Desirable uniformities could be achieved for the different sprinkler types presented in this work regardless of the operating conditions and even with a small or large effective height but measured at heights close to the soil level. The larger effective height could produce larger WDEL. A clear limitation for defining the sprinkler height is the crop, as mentioned above. The technical analysis of this research work indicated a good sprinkler performance in WDEL, CUC, and DU at measurements close to the soil level for catch can and sprinklers.
Summarizing, the effect of the catch-can height was analyzed on CUC observations separating heights ≤ 1 m and ≥2 m for the 396 experiments previously described (Figure 11). After an analysis of variance, there is a statistically significant difference between the mean of CUC from one catch-can height to another after a Fisher LDS protected test at p = 0.05 level.

4. Conclusions

In this study, 60 solid-set sprinkler irrigation experiments were performed under different operating conditions in a Mexican semi-arid region with sprinkler height of 0.6 m from the ground level without crop. The following are the conclusions from the study:
The data generated on the irrigation performance could be used for assessing the use of low pressures in each sprinkler.
In general, at low sprinkler height, higher CUC values could be obtained with respect to the evaluations at sprinkler heights ≥ 2 m reducing the WDEL.
The experimental models obtained for WDEL and CUC cannot be generalized for the sprinkler irrigation performance at low sprinkler heights due to the different correlations of each sprinkler with its independent variables. Particular models should be obtained for each sprinkler at each experimental condition.
In general, the impact sprinklers ND 5035 and SEN 4023 could be recommended for use at low sprinkler heights for all experimental conditions since they had the lowest variations on water application pattern distribution, CUC average of 86% and low WDEL values (lower than 9%).
In the design phase of the sprinkler irrigation systems at low sprinkler heights, changes between the pipelines or between the sprinklers could be assessed in order to improve the CUC.
Further research is needed in order to prove the performance of the sprinklers analyzed at different operating conditions. More experiments with different wind velocities and direction variability could provide definitive results on the sprinkler irrigation performance on a small-growth crop canopy and its effects on crop agronomic development and yield. Particularly, the ND 5035 and the SEN 4023 devices that achieved the best sprinkler performance indexes for water application patterns, DU, CUC and WDEL. Moreover, a wider characterization for solid-set sprinkler irrigation in different months of the year could provide general recommendations of the sprinklers’ performance and their use mainly for irrigated perennial crops in the region.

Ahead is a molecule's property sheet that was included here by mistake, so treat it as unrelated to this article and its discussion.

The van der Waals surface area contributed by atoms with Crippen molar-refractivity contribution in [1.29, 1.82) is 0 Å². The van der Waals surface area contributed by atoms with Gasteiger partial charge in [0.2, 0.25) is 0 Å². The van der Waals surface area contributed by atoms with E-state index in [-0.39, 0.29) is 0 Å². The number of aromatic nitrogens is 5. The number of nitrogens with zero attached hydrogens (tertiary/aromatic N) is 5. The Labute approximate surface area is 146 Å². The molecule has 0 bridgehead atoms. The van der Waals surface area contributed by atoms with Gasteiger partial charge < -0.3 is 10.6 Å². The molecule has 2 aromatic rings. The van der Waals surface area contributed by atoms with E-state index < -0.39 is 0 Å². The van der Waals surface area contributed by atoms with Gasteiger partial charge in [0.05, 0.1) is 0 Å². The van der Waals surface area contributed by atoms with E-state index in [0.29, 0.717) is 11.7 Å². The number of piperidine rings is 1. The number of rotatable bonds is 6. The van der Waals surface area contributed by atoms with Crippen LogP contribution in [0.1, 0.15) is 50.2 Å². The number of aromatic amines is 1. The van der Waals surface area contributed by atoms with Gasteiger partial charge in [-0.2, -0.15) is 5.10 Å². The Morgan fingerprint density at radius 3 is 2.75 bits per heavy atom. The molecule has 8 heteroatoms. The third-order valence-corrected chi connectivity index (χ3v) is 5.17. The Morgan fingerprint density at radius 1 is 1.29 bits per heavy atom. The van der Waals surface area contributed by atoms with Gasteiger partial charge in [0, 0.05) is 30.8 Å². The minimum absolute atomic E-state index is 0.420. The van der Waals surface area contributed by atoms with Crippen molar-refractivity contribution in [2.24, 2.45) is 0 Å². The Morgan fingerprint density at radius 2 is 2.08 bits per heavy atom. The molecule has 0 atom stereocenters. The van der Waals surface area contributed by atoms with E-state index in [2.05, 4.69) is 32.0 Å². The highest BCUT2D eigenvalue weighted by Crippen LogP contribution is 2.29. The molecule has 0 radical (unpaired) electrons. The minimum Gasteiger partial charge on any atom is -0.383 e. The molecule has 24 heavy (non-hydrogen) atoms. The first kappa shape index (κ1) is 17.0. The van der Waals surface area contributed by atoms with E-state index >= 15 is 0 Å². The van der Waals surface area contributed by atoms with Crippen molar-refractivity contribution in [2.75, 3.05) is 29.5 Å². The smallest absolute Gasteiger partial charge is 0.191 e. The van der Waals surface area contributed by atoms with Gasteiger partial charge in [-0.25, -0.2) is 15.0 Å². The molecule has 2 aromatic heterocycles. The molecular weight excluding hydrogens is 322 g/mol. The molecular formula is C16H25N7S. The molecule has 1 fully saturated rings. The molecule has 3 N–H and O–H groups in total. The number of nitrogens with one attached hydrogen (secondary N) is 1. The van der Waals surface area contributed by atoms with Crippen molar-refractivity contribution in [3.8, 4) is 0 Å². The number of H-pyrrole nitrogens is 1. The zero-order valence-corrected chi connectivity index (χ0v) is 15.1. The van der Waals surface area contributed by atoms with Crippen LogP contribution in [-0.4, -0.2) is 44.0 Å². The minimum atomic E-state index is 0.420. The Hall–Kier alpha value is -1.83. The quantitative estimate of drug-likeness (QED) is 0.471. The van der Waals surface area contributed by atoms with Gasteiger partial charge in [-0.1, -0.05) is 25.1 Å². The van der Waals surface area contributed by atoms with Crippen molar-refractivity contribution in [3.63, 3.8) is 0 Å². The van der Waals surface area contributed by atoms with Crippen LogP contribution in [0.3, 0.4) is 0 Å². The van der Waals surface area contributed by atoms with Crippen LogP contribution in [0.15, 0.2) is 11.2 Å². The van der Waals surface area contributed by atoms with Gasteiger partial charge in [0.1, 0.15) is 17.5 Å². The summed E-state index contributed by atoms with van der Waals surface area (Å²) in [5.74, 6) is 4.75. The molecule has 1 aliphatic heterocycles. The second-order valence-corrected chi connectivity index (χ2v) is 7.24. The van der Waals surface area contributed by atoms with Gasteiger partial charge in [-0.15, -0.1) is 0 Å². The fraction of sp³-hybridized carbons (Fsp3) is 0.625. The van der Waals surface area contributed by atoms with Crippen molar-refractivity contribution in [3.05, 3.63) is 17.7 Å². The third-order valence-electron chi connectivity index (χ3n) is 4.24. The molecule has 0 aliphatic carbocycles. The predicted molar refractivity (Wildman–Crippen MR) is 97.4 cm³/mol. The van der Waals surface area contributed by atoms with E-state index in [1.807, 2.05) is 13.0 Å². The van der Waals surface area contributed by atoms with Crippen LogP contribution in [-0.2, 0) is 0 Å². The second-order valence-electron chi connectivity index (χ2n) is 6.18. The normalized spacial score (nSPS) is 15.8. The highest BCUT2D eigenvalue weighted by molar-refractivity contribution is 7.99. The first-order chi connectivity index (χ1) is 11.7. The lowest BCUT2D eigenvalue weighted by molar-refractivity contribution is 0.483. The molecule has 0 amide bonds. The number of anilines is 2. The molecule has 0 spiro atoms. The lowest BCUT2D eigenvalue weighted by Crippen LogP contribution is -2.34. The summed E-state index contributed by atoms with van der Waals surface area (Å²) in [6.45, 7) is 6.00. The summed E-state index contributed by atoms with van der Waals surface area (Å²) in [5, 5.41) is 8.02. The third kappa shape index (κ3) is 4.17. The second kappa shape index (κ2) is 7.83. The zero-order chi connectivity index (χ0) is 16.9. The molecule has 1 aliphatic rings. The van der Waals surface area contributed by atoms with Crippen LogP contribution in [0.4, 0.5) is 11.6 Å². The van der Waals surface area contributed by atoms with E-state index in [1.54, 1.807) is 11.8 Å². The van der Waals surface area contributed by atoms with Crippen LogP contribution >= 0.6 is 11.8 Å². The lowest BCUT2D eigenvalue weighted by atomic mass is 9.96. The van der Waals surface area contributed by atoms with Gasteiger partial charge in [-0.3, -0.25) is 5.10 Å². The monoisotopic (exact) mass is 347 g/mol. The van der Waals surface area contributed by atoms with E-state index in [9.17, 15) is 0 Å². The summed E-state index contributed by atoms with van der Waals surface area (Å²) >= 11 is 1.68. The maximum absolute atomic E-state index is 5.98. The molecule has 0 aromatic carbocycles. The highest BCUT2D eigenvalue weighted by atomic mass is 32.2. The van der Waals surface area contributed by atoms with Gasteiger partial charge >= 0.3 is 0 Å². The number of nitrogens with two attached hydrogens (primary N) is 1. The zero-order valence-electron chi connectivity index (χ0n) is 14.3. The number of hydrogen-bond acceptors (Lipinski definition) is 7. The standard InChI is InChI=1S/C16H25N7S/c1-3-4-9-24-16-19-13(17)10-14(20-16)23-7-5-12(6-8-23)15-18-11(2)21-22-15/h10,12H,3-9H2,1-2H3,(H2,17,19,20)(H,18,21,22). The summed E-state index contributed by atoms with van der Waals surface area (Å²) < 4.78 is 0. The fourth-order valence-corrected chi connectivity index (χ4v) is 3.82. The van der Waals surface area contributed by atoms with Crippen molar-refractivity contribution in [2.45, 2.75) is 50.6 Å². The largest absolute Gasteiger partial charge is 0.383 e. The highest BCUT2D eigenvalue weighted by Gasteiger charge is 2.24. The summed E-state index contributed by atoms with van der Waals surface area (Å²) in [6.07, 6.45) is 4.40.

Author Contributions

Conceptualization, C.O.R.R. and C.B.-C.; methodology, C.O.R.R. and C.B.-C.; formal analysis, M.G.B.; investigation, M.G.B., H.M.d.A., M.I.R.R. and H.P.M.; resources, J.G.-T. and H.E.J.-F.; data curation, M.G.B.; writing—original draft preparation, C.O.R.R., C.B.-C. and M.G.B.; writing—review and editing, C.O.R.R., M.G.B., C.B.-C., J.G.-T., H.E.J.-F., M.S.P., H.P.M., H.M.d.A. and M.I.R.R.; supervision, M.S.P.; funding acquisition, C.B.-C. All authors have read and agreed to the published version of the manuscript.

Funding

Martín García received a scholarship (2020-000026-02NACF-11344) granted by the National Council for Science and Technology (CONACyT) of the Mexican government. Thanks are also to the Consejo Zacatecano de Ciencia Tecnología e Innovación (COZCyT) for providing the financial support.

Data Availability Statement

Not applicable.

Acknowledgments

The authors would like to thank to the National Institute for Forestry, Agricultural and Livestock Research (INIFAP) for providing the facilities of the irrigation system and the data from the agrometeorological station, thanks and to Guillermo Medina García and Arturo Ramírez Pinedo from INIFAP for their technical support. Thanks are also to the Consejo Zacatecano de Ciencia Tecnología e Innovación (COZCyT) for the financial support.

Conflicts of Interest

The authors declare no conflict of interest.

Appendix A

Table A1. Irrigation performance and experimental conditions for all sprinkler experiments.
Table A1. Irrigation performance and experimental conditions for all sprinkler experiments.
SprinklerNozzle (mm)PressureWind VelocityTRHCUCDUWDEL
MainAuxiliary(kPa)(m/s)(°C)(%)(%)(%)(%)
WR 324.373.182002.6317.7069.2980.9571.942.66
2004.2824.0941.5579.4872.1513.62
2503.9319.8664.4476.4165.816.10
2504.2324.3946.1478.0767.998.05
3002.0316.4177.8684.6979.486.25
3003.7122.7952.3484.9576.877.21
WR 334.373.182002.6317.7069.2985.6477.739.79
2004.2824.0941.5582.4774.2222.31
2503.9319.8664.4477.2363.9713.80
2504.2324.3946.1481.4671.7416.96
3002.0316.4177.8685.3679.007.52
3003.7122.7952.3485.8077.4713.57
WR 314.373.182002.6317.7069.2979.8566.634.09